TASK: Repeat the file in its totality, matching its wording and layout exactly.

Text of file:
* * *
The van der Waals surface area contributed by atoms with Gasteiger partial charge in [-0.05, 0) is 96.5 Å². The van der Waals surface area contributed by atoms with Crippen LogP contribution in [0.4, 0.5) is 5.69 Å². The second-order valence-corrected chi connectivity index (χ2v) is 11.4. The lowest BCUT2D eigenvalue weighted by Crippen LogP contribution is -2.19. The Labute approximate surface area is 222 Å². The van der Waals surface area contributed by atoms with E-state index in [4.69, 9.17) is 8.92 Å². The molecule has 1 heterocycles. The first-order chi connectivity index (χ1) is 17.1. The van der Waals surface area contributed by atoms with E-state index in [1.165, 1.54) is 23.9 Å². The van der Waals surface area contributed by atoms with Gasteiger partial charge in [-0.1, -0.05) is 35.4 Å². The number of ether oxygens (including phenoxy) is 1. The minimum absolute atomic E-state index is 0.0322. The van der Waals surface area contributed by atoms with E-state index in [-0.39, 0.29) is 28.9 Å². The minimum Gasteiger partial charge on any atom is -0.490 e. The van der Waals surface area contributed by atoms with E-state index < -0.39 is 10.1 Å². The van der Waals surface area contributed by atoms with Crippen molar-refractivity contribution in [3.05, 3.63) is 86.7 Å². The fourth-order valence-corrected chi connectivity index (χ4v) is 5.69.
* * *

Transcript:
The van der Waals surface area contributed by atoms with Gasteiger partial charge in [-0.05, 0) is 96.5 Å². The van der Waals surface area contributed by atoms with Crippen LogP contribution in [0.4, 0.5) is 5.69 Å². The second-order valence-corrected chi connectivity index (χ2v) is 11.4. The lowest BCUT2D eigenvalue weighted by Crippen LogP contribution is -2.19. The Labute approximate surface area is 222 Å². The van der Waals surface area contributed by atoms with E-state index in [4.69, 9.17) is 8.92 Å². The molecule has 1 heterocycles. The first-order chi connectivity index (χ1) is 17.1. The van der Waals surface area contributed by atoms with E-state index in [1.165, 1.54) is 23.9 Å². The van der Waals surface area contributed by atoms with Gasteiger partial charge in [-0.1, -0.05) is 35.4 Å². The number of ether oxygens (including phenoxy) is 1. The minimum absolute atomic E-state index is 0.0322. The van der Waals surface area contributed by atoms with E-state index in [-0.39, 0.29) is 28.9 Å². The minimum Gasteiger partial charge on any atom is -0.490 e. The van der Waals surface area contributed by atoms with E-state index < -0.39 is 10.1 Å². The van der Waals surface area contributed by atoms with Crippen molar-refractivity contribution in [3.05, 3.63) is 86.7 Å². The fourth-order valence-corrected chi connectivity index (χ4v) is 5.69.